Grand Portage biologist shares an update on the ‘luckiest wolf in the world’
What’s been called “the luckiest wolf in the world” continues to have an inspiring year roaming the North Shore from Grand Portage to Grand Marais.
WTIP received a call last winter from a Grand Portage area man who had a very interesting wolf encounter. Brian Neil, who frequently runs along scenic Highway 61, spotted a wolf in the woods in February just off the highway apparently in distress, possibly caught in a trap.
Neil ran back to his home where he had phone service and called 911 to report the wolf. The 911 dispatcher connected Neil to the Minnesota Department of Natural Resources, which noted that because the wolf was on Grand Portage Band of Lake Superior Chippewa land, the investigation would best be handled by the Grand Portage conservation office.
That led to a call to Seth Moore, director of Biology and Environmental Services for the Grand Portage Band of Lake Superior Chippewa. Moore and a fellow biologist responded and discovered that the wolf had been caught in a neck snare. It had apparently traveled quite a way after being caught before the snare got snagged on vegetation.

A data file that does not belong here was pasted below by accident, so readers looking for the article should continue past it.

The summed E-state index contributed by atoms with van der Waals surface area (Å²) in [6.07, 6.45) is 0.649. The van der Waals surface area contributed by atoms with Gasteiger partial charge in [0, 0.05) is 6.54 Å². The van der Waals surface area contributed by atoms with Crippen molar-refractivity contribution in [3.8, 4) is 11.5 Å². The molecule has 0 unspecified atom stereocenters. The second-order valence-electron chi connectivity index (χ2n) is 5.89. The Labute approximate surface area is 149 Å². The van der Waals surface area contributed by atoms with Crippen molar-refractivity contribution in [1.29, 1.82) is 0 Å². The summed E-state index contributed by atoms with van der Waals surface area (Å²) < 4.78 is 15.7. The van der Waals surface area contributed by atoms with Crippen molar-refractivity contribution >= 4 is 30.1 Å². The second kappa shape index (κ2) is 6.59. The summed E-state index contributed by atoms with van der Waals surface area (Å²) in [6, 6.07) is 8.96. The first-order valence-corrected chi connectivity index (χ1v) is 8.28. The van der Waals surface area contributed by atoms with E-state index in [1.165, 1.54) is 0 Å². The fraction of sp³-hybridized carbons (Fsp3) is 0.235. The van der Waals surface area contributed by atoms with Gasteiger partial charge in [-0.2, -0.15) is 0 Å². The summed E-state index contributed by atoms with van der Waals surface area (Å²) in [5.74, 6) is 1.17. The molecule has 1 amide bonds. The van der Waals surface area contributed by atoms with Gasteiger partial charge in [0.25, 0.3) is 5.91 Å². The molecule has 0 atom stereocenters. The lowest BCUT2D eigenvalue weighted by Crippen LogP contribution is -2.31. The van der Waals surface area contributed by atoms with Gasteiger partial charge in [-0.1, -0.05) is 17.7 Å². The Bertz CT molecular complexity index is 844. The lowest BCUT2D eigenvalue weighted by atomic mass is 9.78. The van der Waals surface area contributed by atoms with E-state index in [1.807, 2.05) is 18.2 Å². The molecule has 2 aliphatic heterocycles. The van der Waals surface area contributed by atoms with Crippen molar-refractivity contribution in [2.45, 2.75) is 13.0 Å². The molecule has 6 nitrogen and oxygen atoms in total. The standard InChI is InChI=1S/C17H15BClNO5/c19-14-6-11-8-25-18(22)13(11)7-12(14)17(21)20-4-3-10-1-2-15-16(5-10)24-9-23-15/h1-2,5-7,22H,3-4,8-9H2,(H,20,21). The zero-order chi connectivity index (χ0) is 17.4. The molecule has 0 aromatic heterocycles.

Moore and his colleague were able to tranquilize the wolf, a young female, about 55 pounds, to remove the snare. While the wolf was tranquilized, Moore was able to draw a blood sample and put a radio collar on it.
At the time it was caught in the snare, Moore said: “This is the luckiest wolf in the world, to be honest.”
Grand Portage Biology and Environmental Services have spent the past five months tracking the wolf’s movements to see where it roamed. In the months since the incident occurred in Grand Portage, the wolf has likely had a litter of pups in a den near Lake Superior, associated with other wolves as they tracked moose across the landscape and roamed Highway 61 from the border to the outskirts of Grand Marais.
WTIP’s Joe Friedrichs spoke with Moore about the wolf and its adventures exploring the North Shore in recent months.